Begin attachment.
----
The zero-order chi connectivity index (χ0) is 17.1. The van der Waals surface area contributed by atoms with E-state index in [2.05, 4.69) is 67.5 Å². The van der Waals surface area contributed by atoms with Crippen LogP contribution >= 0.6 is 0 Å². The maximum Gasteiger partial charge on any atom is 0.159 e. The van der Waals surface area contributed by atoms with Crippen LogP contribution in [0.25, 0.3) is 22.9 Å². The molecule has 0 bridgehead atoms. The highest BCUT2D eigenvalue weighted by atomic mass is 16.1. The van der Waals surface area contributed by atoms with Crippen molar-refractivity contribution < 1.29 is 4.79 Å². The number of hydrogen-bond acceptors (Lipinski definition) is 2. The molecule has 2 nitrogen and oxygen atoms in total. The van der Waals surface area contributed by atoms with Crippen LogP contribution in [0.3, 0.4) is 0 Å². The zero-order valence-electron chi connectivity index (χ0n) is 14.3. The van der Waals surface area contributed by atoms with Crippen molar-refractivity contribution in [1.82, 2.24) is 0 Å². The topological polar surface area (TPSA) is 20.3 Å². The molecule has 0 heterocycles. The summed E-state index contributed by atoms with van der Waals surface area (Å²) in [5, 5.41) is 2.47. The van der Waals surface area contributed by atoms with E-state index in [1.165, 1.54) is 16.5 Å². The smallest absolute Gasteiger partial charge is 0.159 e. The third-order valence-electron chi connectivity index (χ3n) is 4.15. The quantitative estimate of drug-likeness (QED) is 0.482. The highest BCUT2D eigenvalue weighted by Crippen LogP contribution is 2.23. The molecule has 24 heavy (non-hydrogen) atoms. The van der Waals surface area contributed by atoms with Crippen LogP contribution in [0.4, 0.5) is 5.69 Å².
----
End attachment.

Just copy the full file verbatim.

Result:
The zero-order chi connectivity index (χ0) is 17.1. The van der Waals surface area contributed by atoms with E-state index in [2.05, 4.69) is 67.5 Å². The van der Waals surface area contributed by atoms with Crippen LogP contribution >= 0.6 is 0 Å². The maximum Gasteiger partial charge on any atom is 0.159 e. The van der Waals surface area contributed by atoms with Crippen LogP contribution in [0.25, 0.3) is 22.9 Å². The molecule has 0 bridgehead atoms. The highest BCUT2D eigenvalue weighted by atomic mass is 16.1. The van der Waals surface area contributed by atoms with Crippen molar-refractivity contribution < 1.29 is 4.79 Å². The number of hydrogen-bond acceptors (Lipinski definition) is 2. The molecule has 2 nitrogen and oxygen atoms in total. The van der Waals surface area contributed by atoms with Crippen LogP contribution in [0.3, 0.4) is 0 Å². The zero-order valence-electron chi connectivity index (χ0n) is 14.3. The van der Waals surface area contributed by atoms with Crippen molar-refractivity contribution in [1.82, 2.24) is 0 Å². The topological polar surface area (TPSA) is 20.3 Å². The molecule has 0 heterocycles. The summed E-state index contributed by atoms with van der Waals surface area (Å²) in [5, 5.41) is 2.47. The van der Waals surface area contributed by atoms with E-state index in [1.165, 1.54) is 16.5 Å². The smallest absolute Gasteiger partial charge is 0.159 e. The third-order valence-electron chi connectivity index (χ3n) is 4.15. The quantitative estimate of drug-likeness (QED) is 0.482. The highest BCUT2D eigenvalue weighted by Crippen LogP contribution is 2.23. The molecule has 24 heavy (non-hydrogen) atoms. The van der Waals surface area contributed by atoms with Crippen LogP contribution in [0.4, 0.5) is 5.69 Å².